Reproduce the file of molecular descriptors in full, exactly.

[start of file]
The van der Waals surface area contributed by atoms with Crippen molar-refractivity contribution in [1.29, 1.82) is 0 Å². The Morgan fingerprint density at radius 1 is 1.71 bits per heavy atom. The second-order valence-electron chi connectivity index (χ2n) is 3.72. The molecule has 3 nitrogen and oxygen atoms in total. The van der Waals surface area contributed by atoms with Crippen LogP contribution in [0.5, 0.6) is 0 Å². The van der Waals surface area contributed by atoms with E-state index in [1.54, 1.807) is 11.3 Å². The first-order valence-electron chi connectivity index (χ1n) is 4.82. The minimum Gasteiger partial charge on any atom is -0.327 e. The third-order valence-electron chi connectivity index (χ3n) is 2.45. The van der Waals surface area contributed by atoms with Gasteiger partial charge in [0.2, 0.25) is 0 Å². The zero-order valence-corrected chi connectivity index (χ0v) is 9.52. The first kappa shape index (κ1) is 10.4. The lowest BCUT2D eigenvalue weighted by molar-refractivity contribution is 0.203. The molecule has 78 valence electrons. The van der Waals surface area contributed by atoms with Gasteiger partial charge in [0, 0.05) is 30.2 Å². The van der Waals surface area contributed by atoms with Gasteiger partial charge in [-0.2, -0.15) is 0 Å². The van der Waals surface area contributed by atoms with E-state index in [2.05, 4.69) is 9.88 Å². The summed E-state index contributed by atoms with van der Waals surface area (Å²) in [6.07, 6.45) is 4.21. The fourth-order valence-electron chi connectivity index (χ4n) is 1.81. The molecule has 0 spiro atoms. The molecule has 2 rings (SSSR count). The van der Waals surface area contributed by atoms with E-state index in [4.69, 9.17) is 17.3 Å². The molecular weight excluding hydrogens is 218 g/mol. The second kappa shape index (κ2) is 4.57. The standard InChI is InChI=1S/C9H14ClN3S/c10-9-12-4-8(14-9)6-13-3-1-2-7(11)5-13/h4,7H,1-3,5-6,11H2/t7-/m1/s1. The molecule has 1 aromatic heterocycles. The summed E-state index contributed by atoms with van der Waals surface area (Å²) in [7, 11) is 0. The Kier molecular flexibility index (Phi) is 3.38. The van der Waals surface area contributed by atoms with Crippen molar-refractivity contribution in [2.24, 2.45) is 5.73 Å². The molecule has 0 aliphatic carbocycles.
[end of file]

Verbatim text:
The van der Waals surface area contributed by atoms with Crippen molar-refractivity contribution in [1.29, 1.82) is 0 Å². The Morgan fingerprint density at radius 1 is 1.71 bits per heavy atom. The second-order valence-electron chi connectivity index (χ2n) is 3.72. The molecule has 3 nitrogen and oxygen atoms in total. The van der Waals surface area contributed by atoms with Crippen LogP contribution in [0.5, 0.6) is 0 Å². The van der Waals surface area contributed by atoms with E-state index in [1.54, 1.807) is 11.3 Å². The first-order valence-electron chi connectivity index (χ1n) is 4.82. The minimum Gasteiger partial charge on any atom is -0.327 e. The third-order valence-electron chi connectivity index (χ3n) is 2.45. The van der Waals surface area contributed by atoms with Gasteiger partial charge in [0.2, 0.25) is 0 Å². The zero-order valence-corrected chi connectivity index (χ0v) is 9.52. The first kappa shape index (κ1) is 10.4. The lowest BCUT2D eigenvalue weighted by molar-refractivity contribution is 0.203. The molecule has 78 valence electrons. The van der Waals surface area contributed by atoms with Gasteiger partial charge in [0, 0.05) is 30.2 Å². The van der Waals surface area contributed by atoms with Gasteiger partial charge in [-0.2, -0.15) is 0 Å². The van der Waals surface area contributed by atoms with E-state index in [2.05, 4.69) is 9.88 Å². The summed E-state index contributed by atoms with van der Waals surface area (Å²) in [6.07, 6.45) is 4.21. The fourth-order valence-electron chi connectivity index (χ4n) is 1.81. The molecule has 0 spiro atoms. The molecule has 2 rings (SSSR count). The van der Waals surface area contributed by atoms with E-state index in [4.69, 9.17) is 17.3 Å². The molecular weight excluding hydrogens is 218 g/mol. The second kappa shape index (κ2) is 4.57. The standard InChI is InChI=1S/C9H14ClN3S/c10-9-12-4-8(14-9)6-13-3-1-2-7(11)5-13/h4,7H,1-3,5-6,11H2/t7-/m1/s1. The molecule has 1 aromatic heterocycles. The summed E-state index contributed by atoms with van der Waals surface area (Å²) in [7, 11) is 0. The Kier molecular flexibility index (Phi) is 3.38. The van der Waals surface area contributed by atoms with Crippen molar-refractivity contribution in [2.24, 2.45) is 5.73 Å². The molecule has 0 aliphatic carbocycles.